Google is testing a digital watermark to identify images generated by artificial intelligence (AI) to combat misinformation online.
SynthID, developed by DeepMind, Google’s artificial intelligence division, is designed to detect images generated by artificial intelligence. The technology modifies changes in individual pixels in an image, making watermarks invisible to the human eye, but still detectable by computers.
However, DeepMind clarifies that SynthID is not completely immune to highly modified images. As AI-generated images become more complex, distinguishing genuine images from fake ones becomes increasingly difficult.
AI-powered image generators have grown in popularity, with tools like Midjourney having over 14.5 million users.
- These tools allow users to quickly create images based on simple text instructions, raising copyright and property rights concerns.
The Google Imagen Image Generator will be covered by a watermarking system that creates and validates watermarks for images created with this tool. Unlike traditional watermarks, these new watermarks remain effective even if images are edited or cropped.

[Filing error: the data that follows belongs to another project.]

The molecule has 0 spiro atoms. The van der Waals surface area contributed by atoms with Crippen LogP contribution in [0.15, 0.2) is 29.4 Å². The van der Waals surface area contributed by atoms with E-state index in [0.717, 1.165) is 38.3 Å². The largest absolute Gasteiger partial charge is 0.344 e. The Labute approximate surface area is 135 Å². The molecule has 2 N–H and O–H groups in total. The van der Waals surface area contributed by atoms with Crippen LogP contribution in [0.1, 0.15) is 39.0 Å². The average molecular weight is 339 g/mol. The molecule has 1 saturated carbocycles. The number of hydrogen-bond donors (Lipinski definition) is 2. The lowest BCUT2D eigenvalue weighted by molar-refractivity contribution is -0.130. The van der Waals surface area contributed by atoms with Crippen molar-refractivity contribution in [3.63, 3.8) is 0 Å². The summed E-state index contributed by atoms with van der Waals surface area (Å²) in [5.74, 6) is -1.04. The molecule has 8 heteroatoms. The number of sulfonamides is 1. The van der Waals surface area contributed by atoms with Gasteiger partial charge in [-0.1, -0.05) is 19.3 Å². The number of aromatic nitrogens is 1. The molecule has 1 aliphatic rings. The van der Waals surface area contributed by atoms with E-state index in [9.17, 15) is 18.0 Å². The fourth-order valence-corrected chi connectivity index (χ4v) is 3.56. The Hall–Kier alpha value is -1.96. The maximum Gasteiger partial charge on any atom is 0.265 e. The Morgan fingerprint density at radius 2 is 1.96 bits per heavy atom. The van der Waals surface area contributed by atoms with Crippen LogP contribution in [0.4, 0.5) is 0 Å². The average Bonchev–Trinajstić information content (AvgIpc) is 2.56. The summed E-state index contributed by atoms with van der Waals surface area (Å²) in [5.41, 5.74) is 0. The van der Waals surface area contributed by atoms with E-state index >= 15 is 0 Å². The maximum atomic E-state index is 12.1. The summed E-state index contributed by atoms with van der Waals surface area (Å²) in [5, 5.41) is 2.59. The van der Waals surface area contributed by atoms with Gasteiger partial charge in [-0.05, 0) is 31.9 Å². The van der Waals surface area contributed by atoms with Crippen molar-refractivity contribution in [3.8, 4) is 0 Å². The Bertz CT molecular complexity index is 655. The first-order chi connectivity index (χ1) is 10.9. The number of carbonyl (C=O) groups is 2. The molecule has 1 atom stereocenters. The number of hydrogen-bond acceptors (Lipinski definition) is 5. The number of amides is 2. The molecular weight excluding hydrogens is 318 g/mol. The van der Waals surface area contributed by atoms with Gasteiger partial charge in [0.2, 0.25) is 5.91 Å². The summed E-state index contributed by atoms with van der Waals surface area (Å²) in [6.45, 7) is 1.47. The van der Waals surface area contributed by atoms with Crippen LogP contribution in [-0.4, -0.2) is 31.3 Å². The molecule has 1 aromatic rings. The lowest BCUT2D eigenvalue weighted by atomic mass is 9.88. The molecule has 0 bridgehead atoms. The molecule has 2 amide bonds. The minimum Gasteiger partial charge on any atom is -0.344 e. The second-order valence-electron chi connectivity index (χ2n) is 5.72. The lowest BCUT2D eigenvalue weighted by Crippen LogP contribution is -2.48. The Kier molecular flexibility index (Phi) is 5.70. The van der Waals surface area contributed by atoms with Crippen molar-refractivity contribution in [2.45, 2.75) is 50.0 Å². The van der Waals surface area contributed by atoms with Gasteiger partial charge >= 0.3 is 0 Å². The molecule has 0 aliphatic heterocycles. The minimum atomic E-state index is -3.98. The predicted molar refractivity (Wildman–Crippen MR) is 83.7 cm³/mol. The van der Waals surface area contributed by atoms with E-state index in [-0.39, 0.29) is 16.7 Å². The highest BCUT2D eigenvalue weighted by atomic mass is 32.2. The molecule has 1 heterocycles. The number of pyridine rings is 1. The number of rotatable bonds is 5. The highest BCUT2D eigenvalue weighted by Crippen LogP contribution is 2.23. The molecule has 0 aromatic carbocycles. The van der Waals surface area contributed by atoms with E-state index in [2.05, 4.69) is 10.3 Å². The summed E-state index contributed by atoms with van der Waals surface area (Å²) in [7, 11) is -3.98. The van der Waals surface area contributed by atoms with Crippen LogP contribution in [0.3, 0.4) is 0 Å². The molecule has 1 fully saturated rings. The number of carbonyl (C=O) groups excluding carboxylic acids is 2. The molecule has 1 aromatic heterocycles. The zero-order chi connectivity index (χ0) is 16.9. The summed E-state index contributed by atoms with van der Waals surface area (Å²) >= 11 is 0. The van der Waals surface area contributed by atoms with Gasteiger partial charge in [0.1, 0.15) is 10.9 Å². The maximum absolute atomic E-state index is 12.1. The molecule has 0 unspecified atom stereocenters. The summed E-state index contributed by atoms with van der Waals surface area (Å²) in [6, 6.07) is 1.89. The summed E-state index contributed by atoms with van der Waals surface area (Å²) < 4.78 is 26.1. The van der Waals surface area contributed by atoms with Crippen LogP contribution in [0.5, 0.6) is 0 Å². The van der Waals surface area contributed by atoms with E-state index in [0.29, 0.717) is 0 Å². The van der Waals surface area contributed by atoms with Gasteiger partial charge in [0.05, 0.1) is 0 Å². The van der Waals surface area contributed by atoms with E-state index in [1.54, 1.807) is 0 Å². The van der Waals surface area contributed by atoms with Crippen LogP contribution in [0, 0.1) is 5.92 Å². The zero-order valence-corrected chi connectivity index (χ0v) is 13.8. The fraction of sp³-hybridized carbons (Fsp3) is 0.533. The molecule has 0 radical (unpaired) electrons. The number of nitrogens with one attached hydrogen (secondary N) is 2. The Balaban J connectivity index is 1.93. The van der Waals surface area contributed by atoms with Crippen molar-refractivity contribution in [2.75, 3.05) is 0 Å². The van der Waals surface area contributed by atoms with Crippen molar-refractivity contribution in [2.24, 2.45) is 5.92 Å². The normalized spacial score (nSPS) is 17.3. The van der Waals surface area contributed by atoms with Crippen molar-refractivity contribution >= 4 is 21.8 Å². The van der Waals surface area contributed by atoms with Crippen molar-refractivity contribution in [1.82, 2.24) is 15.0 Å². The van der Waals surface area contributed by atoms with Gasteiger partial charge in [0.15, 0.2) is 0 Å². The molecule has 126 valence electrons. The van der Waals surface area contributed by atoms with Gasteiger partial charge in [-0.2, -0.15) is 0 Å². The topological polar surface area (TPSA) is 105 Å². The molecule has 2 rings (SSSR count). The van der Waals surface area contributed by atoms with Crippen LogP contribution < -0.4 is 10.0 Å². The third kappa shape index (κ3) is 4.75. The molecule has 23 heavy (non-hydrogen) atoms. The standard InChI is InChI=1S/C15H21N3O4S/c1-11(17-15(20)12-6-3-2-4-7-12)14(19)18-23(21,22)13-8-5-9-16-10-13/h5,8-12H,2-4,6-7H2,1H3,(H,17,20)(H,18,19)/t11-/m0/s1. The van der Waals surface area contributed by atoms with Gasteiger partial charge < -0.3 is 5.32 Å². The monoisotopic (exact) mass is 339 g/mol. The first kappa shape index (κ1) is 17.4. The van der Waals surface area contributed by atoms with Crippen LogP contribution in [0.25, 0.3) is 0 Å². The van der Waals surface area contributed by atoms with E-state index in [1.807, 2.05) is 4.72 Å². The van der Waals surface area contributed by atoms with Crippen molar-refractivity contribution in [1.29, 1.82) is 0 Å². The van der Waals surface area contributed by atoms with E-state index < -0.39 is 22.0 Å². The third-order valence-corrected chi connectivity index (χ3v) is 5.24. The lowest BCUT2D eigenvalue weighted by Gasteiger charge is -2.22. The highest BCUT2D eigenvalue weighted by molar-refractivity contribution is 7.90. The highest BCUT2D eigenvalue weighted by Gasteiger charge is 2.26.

Pushmit Kohli, head of research at DeepMind, told the BBC that his system changes images so subtly. “As for you and me, for one person it does not change.”
Unlike hashing (using a number to represent a piece of computer data so it can be secured or quickly found), he says, even after an image is later cropped or edited, The company’s software can still detect the presence of a watermark.
“You can change the color, the contrast, even change the size… and DeepMind can still see that it was created by artificial intelligence”He said.
In July, Google was among seven artificial intelligence companies that voluntarily agreed in the US to provide development and safe use of AI. This commitment involves the introduction of watermarks to allow people to identify computer-generated images.
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